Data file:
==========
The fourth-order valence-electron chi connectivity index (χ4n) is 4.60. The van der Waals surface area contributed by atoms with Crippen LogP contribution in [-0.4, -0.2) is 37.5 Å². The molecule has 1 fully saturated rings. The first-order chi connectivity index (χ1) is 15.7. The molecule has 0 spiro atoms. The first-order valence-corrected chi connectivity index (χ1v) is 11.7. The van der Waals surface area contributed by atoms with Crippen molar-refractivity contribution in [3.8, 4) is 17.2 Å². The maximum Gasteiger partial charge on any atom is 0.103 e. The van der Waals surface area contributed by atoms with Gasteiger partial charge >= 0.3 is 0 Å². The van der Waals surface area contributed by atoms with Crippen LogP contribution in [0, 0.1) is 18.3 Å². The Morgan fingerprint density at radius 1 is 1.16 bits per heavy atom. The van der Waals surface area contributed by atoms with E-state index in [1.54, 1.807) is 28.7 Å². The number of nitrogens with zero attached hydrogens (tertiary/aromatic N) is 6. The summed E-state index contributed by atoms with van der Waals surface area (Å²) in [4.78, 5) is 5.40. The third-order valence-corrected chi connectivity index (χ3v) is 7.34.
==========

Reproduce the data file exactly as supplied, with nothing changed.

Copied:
The fourth-order valence-electron chi connectivity index (χ4n) is 4.60. The van der Waals surface area contributed by atoms with Crippen LogP contribution in [-0.4, -0.2) is 37.5 Å². The molecule has 1 fully saturated rings. The first-order chi connectivity index (χ1) is 15.7. The molecule has 0 spiro atoms. The first-order valence-corrected chi connectivity index (χ1v) is 11.7. The van der Waals surface area contributed by atoms with Crippen molar-refractivity contribution in [3.8, 4) is 17.2 Å². The maximum Gasteiger partial charge on any atom is 0.103 e. The van der Waals surface area contributed by atoms with Gasteiger partial charge >= 0.3 is 0 Å². The van der Waals surface area contributed by atoms with Crippen LogP contribution in [0, 0.1) is 18.3 Å². The Morgan fingerprint density at radius 1 is 1.16 bits per heavy atom. The van der Waals surface area contributed by atoms with E-state index in [1.54, 1.807) is 28.7 Å². The number of nitrogens with zero attached hydrogens (tertiary/aromatic N) is 6. The summed E-state index contributed by atoms with van der Waals surface area (Å²) in [4.78, 5) is 5.40. The third-order valence-corrected chi connectivity index (χ3v) is 7.34.